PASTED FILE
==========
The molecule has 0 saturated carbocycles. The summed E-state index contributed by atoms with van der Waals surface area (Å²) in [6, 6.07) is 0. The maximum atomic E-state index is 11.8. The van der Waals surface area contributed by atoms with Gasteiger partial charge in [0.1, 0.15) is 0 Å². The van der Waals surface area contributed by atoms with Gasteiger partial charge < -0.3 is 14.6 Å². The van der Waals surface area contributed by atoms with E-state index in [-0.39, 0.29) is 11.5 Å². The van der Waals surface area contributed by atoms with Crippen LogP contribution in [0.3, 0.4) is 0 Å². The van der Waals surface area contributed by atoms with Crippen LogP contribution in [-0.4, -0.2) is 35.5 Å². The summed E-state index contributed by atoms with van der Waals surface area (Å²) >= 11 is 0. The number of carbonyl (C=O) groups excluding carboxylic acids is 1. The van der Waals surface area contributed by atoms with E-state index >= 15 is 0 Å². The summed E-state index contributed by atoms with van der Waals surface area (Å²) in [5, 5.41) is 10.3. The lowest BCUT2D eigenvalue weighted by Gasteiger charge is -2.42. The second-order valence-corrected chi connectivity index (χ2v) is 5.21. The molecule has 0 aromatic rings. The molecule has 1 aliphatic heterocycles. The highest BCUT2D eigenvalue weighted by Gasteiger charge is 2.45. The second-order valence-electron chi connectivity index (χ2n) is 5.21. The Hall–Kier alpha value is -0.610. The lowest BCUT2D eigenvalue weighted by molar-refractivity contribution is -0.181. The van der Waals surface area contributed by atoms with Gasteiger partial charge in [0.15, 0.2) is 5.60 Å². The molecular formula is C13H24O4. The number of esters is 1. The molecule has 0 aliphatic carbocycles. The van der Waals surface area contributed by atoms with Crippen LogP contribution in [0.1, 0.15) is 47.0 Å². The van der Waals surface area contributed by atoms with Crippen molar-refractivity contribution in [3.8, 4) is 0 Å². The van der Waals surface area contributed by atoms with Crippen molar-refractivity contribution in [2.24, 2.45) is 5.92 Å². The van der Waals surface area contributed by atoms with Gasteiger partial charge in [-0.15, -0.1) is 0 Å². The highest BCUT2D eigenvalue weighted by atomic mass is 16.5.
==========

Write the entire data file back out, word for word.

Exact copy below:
The molecule has 0 saturated carbocycles. The summed E-state index contributed by atoms with van der Waals surface area (Å²) in [6, 6.07) is 0. The maximum atomic E-state index is 11.8. The van der Waals surface area contributed by atoms with Gasteiger partial charge in [0.1, 0.15) is 0 Å². The van der Waals surface area contributed by atoms with Gasteiger partial charge < -0.3 is 14.6 Å². The van der Waals surface area contributed by atoms with E-state index in [-0.39, 0.29) is 11.5 Å². The van der Waals surface area contributed by atoms with Crippen LogP contribution in [0.3, 0.4) is 0 Å². The van der Waals surface area contributed by atoms with Crippen LogP contribution in [-0.4, -0.2) is 35.5 Å². The summed E-state index contributed by atoms with van der Waals surface area (Å²) >= 11 is 0. The number of carbonyl (C=O) groups excluding carboxylic acids is 1. The van der Waals surface area contributed by atoms with E-state index >= 15 is 0 Å². The summed E-state index contributed by atoms with van der Waals surface area (Å²) in [5, 5.41) is 10.3. The lowest BCUT2D eigenvalue weighted by Gasteiger charge is -2.42. The second-order valence-corrected chi connectivity index (χ2v) is 5.21. The molecule has 0 aromatic rings. The molecule has 1 aliphatic heterocycles. The highest BCUT2D eigenvalue weighted by Gasteiger charge is 2.45. The second-order valence-electron chi connectivity index (χ2n) is 5.21. The Hall–Kier alpha value is -0.610. The lowest BCUT2D eigenvalue weighted by molar-refractivity contribution is -0.181. The van der Waals surface area contributed by atoms with Gasteiger partial charge in [0.15, 0.2) is 5.60 Å². The molecular formula is C13H24O4. The number of esters is 1. The molecule has 0 aliphatic carbocycles. The van der Waals surface area contributed by atoms with Crippen LogP contribution in [0.1, 0.15) is 47.0 Å². The van der Waals surface area contributed by atoms with Crippen molar-refractivity contribution in [3.8, 4) is 0 Å². The van der Waals surface area contributed by atoms with Crippen molar-refractivity contribution in [2.24, 2.45) is 5.92 Å². The van der Waals surface area contributed by atoms with Gasteiger partial charge in [-0.15, -0.1) is 0 Å². The highest BCUT2D eigenvalue weighted by atomic mass is 16.5.